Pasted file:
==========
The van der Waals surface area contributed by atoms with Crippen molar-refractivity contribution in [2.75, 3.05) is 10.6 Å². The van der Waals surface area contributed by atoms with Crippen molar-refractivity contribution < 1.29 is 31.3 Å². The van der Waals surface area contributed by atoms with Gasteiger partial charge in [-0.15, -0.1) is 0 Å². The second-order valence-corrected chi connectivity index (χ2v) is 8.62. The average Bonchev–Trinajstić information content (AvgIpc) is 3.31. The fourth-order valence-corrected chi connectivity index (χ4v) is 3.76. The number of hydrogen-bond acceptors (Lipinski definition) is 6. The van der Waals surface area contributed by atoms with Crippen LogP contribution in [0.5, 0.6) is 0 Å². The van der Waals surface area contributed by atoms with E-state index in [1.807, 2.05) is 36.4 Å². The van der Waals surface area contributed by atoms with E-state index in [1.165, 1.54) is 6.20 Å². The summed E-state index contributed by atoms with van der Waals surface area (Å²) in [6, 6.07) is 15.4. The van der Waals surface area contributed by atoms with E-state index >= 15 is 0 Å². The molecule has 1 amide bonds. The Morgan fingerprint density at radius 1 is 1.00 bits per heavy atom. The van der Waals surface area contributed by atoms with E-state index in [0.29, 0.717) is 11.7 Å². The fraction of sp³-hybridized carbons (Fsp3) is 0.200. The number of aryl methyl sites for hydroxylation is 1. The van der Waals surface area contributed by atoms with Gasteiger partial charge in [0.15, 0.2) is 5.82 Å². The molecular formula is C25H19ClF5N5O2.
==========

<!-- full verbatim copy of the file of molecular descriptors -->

The van der Waals surface area contributed by atoms with Crippen molar-refractivity contribution in [2.75, 3.05) is 10.6 Å². The van der Waals surface area contributed by atoms with Crippen molar-refractivity contribution < 1.29 is 31.3 Å². The van der Waals surface area contributed by atoms with Gasteiger partial charge in [-0.15, -0.1) is 0 Å². The second-order valence-corrected chi connectivity index (χ2v) is 8.62. The average Bonchev–Trinajstić information content (AvgIpc) is 3.31. The fourth-order valence-corrected chi connectivity index (χ4v) is 3.76. The number of hydrogen-bond acceptors (Lipinski definition) is 6. The van der Waals surface area contributed by atoms with Crippen LogP contribution in [0.5, 0.6) is 0 Å². The van der Waals surface area contributed by atoms with E-state index in [1.807, 2.05) is 36.4 Å². The van der Waals surface area contributed by atoms with E-state index in [1.165, 1.54) is 6.20 Å². The summed E-state index contributed by atoms with van der Waals surface area (Å²) in [6, 6.07) is 15.4. The van der Waals surface area contributed by atoms with E-state index >= 15 is 0 Å². The molecule has 1 amide bonds. The Morgan fingerprint density at radius 1 is 1.00 bits per heavy atom. The van der Waals surface area contributed by atoms with E-state index in [0.29, 0.717) is 11.7 Å². The fraction of sp³-hybridized carbons (Fsp3) is 0.200. The number of aryl methyl sites for hydroxylation is 1. The van der Waals surface area contributed by atoms with Gasteiger partial charge in [0.15, 0.2) is 5.82 Å². The molecular formula is C25H19ClF5N5O2.